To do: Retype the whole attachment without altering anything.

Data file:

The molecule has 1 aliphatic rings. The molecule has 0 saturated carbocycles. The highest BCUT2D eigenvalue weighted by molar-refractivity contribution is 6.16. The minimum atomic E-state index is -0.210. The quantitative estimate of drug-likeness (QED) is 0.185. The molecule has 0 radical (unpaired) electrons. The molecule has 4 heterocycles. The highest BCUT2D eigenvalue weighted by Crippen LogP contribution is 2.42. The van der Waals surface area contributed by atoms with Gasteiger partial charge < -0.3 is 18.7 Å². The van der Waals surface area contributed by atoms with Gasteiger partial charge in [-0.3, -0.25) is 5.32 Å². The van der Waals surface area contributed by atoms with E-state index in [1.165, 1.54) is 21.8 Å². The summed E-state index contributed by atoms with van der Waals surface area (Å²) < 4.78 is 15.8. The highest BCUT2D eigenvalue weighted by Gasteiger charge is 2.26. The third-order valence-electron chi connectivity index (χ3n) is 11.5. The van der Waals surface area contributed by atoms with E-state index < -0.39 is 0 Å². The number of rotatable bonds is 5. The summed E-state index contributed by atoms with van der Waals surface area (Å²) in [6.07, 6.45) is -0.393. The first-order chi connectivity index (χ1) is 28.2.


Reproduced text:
The molecule has 1 aliphatic rings. The molecule has 0 saturated carbocycles. The highest BCUT2D eigenvalue weighted by molar-refractivity contribution is 6.16. The minimum atomic E-state index is -0.210. The quantitative estimate of drug-likeness (QED) is 0.185. The molecule has 0 radical (unpaired) electrons. The molecule has 4 heterocycles. The highest BCUT2D eigenvalue weighted by Crippen LogP contribution is 2.42. The van der Waals surface area contributed by atoms with Gasteiger partial charge < -0.3 is 18.7 Å². The van der Waals surface area contributed by atoms with Gasteiger partial charge in [-0.3, -0.25) is 5.32 Å². The van der Waals surface area contributed by atoms with E-state index in [1.165, 1.54) is 21.8 Å². The summed E-state index contributed by atoms with van der Waals surface area (Å²) < 4.78 is 15.8. The highest BCUT2D eigenvalue weighted by Gasteiger charge is 2.26. The third-order valence-electron chi connectivity index (χ3n) is 11.5. The van der Waals surface area contributed by atoms with E-state index < -0.39 is 0 Å². The number of rotatable bonds is 5. The summed E-state index contributed by atoms with van der Waals surface area (Å²) in [6.07, 6.45) is -0.393. The first-order chi connectivity index (χ1) is 28.2.